Author. Playwright.


Stories from the heart.

I love to take characters down twisty roads that disappear over hills. Want to come along for the ride? Better buckle up.

A dangerous city. Powerful enemies. A hangman’s noose.

Gabrielle March, sixteen, is accustomed to living in the shadow of her father Lord Simon March, hero of the Imperial War. After Simon is murdered and her older brother is arrested, Gabrielle discovers she is indeed her father’s daughter—in more ways than she ever dreamed possible.

Two sisters. Two teams. Heart-pounding action.

Courtney McIntyre navigates Grade Nine while playing boys hockey for the first time. Meanwhile Jessie is in her second year with the University of Saskatchewan Huskies, discovering the hard way what it takes to be an elite player in an elite league. Will the McIntyre girls have positive impacts on their teams? One thing’s certain. Life—and hockey—are bound to throw some blindside hits.

Ordinary poems for ordinary people in extraordinary times.

With both free and bound verse, Something’s Different: A COVID Journal in Verse has poems for every mood: from sourdough to the supernatural, from humourous rants to self-reflection. Wanda Harron’s beautiful and haunting photographs provide a visual diary.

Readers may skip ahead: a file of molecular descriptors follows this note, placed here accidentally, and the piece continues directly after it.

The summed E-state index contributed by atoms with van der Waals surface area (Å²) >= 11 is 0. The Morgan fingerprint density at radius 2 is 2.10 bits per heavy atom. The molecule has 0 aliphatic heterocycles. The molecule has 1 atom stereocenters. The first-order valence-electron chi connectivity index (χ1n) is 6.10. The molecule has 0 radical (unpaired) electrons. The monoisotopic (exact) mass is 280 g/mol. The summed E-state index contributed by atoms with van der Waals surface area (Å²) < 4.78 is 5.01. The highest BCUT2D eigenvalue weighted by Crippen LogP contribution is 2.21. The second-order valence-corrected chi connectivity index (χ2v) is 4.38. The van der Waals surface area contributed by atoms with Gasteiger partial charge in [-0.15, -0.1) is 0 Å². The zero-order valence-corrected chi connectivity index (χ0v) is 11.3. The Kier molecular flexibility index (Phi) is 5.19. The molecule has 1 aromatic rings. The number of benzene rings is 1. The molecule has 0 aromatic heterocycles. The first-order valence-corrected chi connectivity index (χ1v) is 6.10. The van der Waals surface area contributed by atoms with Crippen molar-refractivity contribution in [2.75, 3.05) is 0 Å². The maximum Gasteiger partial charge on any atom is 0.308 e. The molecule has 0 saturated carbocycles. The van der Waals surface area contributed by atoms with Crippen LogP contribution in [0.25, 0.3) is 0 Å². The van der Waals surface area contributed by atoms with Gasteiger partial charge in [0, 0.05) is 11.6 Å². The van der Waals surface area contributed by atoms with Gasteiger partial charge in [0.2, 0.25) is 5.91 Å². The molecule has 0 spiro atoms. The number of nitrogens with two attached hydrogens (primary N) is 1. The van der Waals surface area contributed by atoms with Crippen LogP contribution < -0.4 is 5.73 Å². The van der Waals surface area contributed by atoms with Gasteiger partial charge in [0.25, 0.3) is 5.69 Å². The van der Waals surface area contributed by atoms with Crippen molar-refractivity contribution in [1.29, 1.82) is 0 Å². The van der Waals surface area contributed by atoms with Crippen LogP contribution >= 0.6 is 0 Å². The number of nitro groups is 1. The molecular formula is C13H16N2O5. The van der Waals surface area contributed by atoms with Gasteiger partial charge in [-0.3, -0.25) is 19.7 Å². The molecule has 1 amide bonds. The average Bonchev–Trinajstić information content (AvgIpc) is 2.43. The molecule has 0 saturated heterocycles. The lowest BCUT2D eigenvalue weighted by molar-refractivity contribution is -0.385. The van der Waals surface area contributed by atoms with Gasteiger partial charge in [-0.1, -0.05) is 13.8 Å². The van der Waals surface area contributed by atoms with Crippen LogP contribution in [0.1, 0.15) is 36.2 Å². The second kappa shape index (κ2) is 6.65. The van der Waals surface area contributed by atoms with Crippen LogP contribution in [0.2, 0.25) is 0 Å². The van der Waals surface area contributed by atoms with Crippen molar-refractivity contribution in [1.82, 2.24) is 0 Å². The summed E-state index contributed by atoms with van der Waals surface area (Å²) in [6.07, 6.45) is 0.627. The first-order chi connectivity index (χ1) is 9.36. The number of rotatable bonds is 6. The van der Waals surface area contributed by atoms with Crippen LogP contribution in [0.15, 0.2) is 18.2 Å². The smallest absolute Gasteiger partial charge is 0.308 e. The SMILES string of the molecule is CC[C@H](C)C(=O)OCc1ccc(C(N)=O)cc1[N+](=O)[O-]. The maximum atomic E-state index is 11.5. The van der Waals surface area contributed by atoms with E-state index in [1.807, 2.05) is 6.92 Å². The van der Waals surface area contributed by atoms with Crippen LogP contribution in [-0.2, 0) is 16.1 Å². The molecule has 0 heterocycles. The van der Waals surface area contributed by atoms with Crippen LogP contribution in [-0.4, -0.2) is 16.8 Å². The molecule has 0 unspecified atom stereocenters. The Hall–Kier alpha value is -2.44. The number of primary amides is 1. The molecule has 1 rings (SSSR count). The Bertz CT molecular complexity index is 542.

What Readers are Saying

Gabrielle and the Rebels

There are countless twists and turns, and all sorts of complications in this colourful, fast-paced novel.” – Alison Lohans, award-winning author.

Gabrielle and the Rebels

The book will be enjoyed by young and old. The young readers for possibilities and gained wisdom and the older readers for reassurance and hope. Well worth the read for all.” – Amazon Review


I really liked the way the plot moved . . . The back and forth between 1st person for Jessie and 3rd person for Courtney was really unique, and I enjoyed it. Neither side moved too fast. Both moved at a good pace and kept me reading.” – Reader

Something’s Different: A COVID Journal in Verse

“. . . one of my favorite reads of the year. Highly recommend. Ulrich finds perspective and voice in a difficult peri-pandemic world. By giving space to the every day, she contemplates issues light and heavy which many of us struggle to put words to. Easy to read, relatable, and unique. Harron’s photographs were a surprise and well-placed addition to the collection.” – Amazon Review

” . . . a fast paced book that is designated as teen fiction but is just as exciting for adults.” Diane, reader. 

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